Beyond the Label: The Link Between Expiry Dates and Food Waste
Imagine a fruit store overflowing with juicy strawberries, plump grapes, and vibrant greens, only to witness a large chunk of it waltz straight into the compost bin, because of its "best before" dates. This absurd scenario isn't far from reality. Every year, millions of tons of food are tossed in landfills, not because they're rotten or inedible, but simply because they've crossed an arbitrary line on a label: the expiry date.
The story of expiry dates and food waste is far more complex than simply tossing out spoiled food. It's a mix of misinformation, consumer confusion, and a delicate dance between safety and sustainability. Let's peel back the label and delve into the lesser-known facts about expiry dates and their surprising contribution to global food waste.
Not all dates Are Created Equal
First, let's clear the air: not all expiry dates are equal. The two most common types are "use-by" and "best-before."
"Use-by" dates are about safety, indicating when a food could potentially become harmful due to microbial growth. Think raw meat, dairy products, and ready-to-eat meals. These dates are holy, and exceeding them is a definite no-no.
"Best-before" dates, on the other hand, are more about quality. They tell you when the food will be at its peak flavour and texture. A yogurt past its "best-before" might be slightly tart, but it's likely still perfectly safe to eat. In fact, studies suggest that a whopping 20-40% of food waste in developed countries stems from misinterpreting "best-before" dates as "throw-away-by" dates!
The Hidden Cost of Expiry Dates
But here's the twist: the environmental impact of expiry dates goes beyond just wasted food. The resources used to grow, transport, and process that food are also squandered. Imagine the water wasted on irrigation, the fuel burned in transportation, and the greenhouse gases emitted – all for food that never reaches our plates. No, thank you!
Who is responsible for this? Manufacturers might err on the side of caution with overly conservative dates to avoid liability concerns. Consumers, on the other hand, lack clear education of expiry dates, leading to unnecessary discards. And let's not forget the role of marketing, which often promotes the idea of "freshness" as synonymous with "new," further fuelling the throw-away culture.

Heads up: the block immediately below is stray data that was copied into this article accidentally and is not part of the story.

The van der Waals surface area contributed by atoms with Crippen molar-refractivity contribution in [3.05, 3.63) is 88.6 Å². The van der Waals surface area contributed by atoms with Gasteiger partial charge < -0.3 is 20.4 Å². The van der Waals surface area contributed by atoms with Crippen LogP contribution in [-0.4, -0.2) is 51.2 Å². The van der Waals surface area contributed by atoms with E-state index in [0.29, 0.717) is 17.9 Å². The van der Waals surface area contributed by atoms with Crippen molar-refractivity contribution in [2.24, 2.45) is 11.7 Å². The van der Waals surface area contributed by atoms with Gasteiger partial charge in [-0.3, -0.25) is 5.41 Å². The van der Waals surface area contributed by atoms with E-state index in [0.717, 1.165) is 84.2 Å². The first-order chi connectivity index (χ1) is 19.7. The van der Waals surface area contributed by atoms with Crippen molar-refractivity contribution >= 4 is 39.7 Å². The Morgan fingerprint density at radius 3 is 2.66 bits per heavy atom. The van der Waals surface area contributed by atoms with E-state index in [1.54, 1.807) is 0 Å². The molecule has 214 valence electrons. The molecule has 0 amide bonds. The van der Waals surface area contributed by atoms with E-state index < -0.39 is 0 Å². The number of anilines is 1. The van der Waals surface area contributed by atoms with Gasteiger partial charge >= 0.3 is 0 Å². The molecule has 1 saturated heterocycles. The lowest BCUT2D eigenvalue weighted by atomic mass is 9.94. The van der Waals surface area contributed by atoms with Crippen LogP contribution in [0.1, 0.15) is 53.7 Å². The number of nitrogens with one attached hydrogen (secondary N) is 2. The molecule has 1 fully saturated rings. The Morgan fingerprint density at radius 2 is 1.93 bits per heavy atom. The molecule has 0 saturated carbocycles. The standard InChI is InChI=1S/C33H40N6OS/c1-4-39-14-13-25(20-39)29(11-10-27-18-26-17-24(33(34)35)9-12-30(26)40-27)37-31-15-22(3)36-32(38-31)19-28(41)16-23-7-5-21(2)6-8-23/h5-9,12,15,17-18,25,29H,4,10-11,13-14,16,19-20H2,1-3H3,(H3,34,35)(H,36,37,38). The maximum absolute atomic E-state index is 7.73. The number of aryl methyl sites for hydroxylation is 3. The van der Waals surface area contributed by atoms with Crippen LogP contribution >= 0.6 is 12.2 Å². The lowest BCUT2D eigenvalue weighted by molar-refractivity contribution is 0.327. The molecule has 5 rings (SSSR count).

A Glimmer of Hope: Rethinking Expiry Dates
Here comes our good news.... Witnessing Australia's soaring food waste, the Australian Institute has proposed to revise expiry dates. Yes please! Removing unnecessary "best-before" labels from fresh produce will empower consumers and reduce waste. See, smell, feel—that apple or carrot might still be a winner. That slightly crinkled cucumber? Still a contender! Of course, dates would only be scrapped where there are no food issues.
Supermarkets, reaping billions from unsold food, seem open to reform, with both Woolworths and Coles acknowledging the potential benefits when combined with customer education on how to best store food.
By embracing labelling reform, we can rewrite the food waste story, and let our food find its way to our plates, not a landfill.
What Can We Do?
The fight against food waste is a collective effort. We, as consumers, can play a crucial role by:
Understanding expiry dates: Learn the difference between "use-by" and "best-before" dates, and don't automatically toss food past the latter.
Use your senses: seeing, smelling, and feeling are great for assessing fruit & veggies. That slightly wrinkled cucumber might not win a beauty contest, but it's still good to eat!
Planning our meals: Make shopping lists and plan meals to avoid impulse purchases and food spoilage.
Getting creative with leftovers: Leftovers don't have to be boring! Get creative and repurpose them into new dishes.
Learn how to store your food: follow us on social media (instagram or Facebook) for tips and tricks, and have a look at our award-winning and bestselling Veggie saver. This research based produce storing back makes your veggies last up to 2 weeks longer. See the reviews here